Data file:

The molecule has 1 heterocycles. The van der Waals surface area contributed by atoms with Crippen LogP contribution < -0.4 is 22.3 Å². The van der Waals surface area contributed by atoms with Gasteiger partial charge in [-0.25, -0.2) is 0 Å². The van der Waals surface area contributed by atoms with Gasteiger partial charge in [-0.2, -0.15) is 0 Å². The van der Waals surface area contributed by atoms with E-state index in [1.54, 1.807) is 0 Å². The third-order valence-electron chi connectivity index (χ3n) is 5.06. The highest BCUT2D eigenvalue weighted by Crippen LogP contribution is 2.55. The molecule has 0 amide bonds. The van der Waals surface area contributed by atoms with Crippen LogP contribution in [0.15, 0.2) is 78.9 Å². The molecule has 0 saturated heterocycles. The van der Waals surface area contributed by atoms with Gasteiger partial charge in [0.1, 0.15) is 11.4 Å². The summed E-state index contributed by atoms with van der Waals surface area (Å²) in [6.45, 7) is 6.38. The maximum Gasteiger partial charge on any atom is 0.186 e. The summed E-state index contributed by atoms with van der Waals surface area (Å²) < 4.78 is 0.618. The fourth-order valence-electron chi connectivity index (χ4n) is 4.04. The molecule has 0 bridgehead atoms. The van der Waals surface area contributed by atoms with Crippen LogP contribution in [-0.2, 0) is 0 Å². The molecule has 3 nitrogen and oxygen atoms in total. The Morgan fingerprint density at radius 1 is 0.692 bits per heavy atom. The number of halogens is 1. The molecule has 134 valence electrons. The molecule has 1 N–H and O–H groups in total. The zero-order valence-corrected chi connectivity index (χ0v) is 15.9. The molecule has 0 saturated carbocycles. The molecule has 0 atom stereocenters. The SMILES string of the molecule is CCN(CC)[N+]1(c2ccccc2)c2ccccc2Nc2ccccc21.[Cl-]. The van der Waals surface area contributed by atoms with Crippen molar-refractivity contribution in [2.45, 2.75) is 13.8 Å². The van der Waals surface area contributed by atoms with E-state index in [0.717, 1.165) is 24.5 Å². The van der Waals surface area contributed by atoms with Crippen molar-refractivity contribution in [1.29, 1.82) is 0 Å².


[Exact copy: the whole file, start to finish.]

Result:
The molecule has 1 heterocycles. The van der Waals surface area contributed by atoms with Crippen LogP contribution < -0.4 is 22.3 Å². The van der Waals surface area contributed by atoms with Gasteiger partial charge in [-0.25, -0.2) is 0 Å². The van der Waals surface area contributed by atoms with Gasteiger partial charge in [-0.2, -0.15) is 0 Å². The van der Waals surface area contributed by atoms with E-state index in [1.54, 1.807) is 0 Å². The third-order valence-electron chi connectivity index (χ3n) is 5.06. The highest BCUT2D eigenvalue weighted by Crippen LogP contribution is 2.55. The molecule has 0 amide bonds. The van der Waals surface area contributed by atoms with Crippen LogP contribution in [0.15, 0.2) is 78.9 Å². The molecule has 0 saturated heterocycles. The van der Waals surface area contributed by atoms with Gasteiger partial charge in [0.1, 0.15) is 11.4 Å². The summed E-state index contributed by atoms with van der Waals surface area (Å²) in [6.45, 7) is 6.38. The maximum Gasteiger partial charge on any atom is 0.186 e. The summed E-state index contributed by atoms with van der Waals surface area (Å²) < 4.78 is 0.618. The fourth-order valence-electron chi connectivity index (χ4n) is 4.04. The molecule has 0 bridgehead atoms. The van der Waals surface area contributed by atoms with Crippen LogP contribution in [-0.2, 0) is 0 Å². The molecule has 3 nitrogen and oxygen atoms in total. The Morgan fingerprint density at radius 1 is 0.692 bits per heavy atom. The number of halogens is 1. The molecule has 134 valence electrons. The molecule has 1 N–H and O–H groups in total. The zero-order valence-corrected chi connectivity index (χ0v) is 15.9. The molecule has 0 saturated carbocycles. The molecule has 0 atom stereocenters. The SMILES string of the molecule is CCN(CC)[N+]1(c2ccccc2)c2ccccc2Nc2ccccc21.[Cl-]. The van der Waals surface area contributed by atoms with Crippen molar-refractivity contribution in [2.45, 2.75) is 13.8 Å². The van der Waals surface area contributed by atoms with E-state index in [0.717, 1.165) is 24.5 Å². The van der Waals surface area contributed by atoms with Crippen molar-refractivity contribution in [1.29, 1.82) is 0 Å².